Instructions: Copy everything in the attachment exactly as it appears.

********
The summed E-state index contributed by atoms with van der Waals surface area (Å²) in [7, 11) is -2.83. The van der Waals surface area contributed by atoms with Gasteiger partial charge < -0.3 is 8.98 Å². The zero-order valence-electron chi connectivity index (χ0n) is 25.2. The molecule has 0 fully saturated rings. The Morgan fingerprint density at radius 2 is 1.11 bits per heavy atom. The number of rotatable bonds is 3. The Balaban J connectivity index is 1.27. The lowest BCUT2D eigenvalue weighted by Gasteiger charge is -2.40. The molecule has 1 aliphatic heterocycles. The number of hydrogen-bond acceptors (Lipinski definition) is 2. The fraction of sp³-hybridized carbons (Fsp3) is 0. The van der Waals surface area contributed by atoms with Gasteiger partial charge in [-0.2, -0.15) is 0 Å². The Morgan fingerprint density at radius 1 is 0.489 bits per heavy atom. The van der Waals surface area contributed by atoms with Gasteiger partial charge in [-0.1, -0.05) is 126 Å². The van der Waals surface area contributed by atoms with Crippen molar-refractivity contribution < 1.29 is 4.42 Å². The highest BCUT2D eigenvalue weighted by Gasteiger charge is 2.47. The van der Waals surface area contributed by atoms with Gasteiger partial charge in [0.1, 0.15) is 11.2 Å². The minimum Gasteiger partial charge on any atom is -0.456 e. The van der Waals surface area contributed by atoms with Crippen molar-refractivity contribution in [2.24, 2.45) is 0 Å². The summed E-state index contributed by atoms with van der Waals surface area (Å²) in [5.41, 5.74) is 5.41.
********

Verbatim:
The summed E-state index contributed by atoms with van der Waals surface area (Å²) in [7, 11) is -2.83. The van der Waals surface area contributed by atoms with Gasteiger partial charge < -0.3 is 8.98 Å². The zero-order valence-electron chi connectivity index (χ0n) is 25.2. The molecule has 0 fully saturated rings. The Morgan fingerprint density at radius 2 is 1.11 bits per heavy atom. The number of rotatable bonds is 3. The Balaban J connectivity index is 1.27. The lowest BCUT2D eigenvalue weighted by Gasteiger charge is -2.40. The molecule has 1 aliphatic heterocycles. The number of hydrogen-bond acceptors (Lipinski definition) is 2. The fraction of sp³-hybridized carbons (Fsp3) is 0. The van der Waals surface area contributed by atoms with Gasteiger partial charge in [-0.2, -0.15) is 0 Å². The Morgan fingerprint density at radius 1 is 0.489 bits per heavy atom. The van der Waals surface area contributed by atoms with Gasteiger partial charge in [-0.1, -0.05) is 126 Å². The van der Waals surface area contributed by atoms with Crippen molar-refractivity contribution < 1.29 is 4.42 Å². The highest BCUT2D eigenvalue weighted by Gasteiger charge is 2.47. The van der Waals surface area contributed by atoms with Gasteiger partial charge in [0.1, 0.15) is 11.2 Å². The minimum Gasteiger partial charge on any atom is -0.456 e. The van der Waals surface area contributed by atoms with Crippen molar-refractivity contribution in [2.24, 2.45) is 0 Å². The summed E-state index contributed by atoms with van der Waals surface area (Å²) in [5.41, 5.74) is 5.41.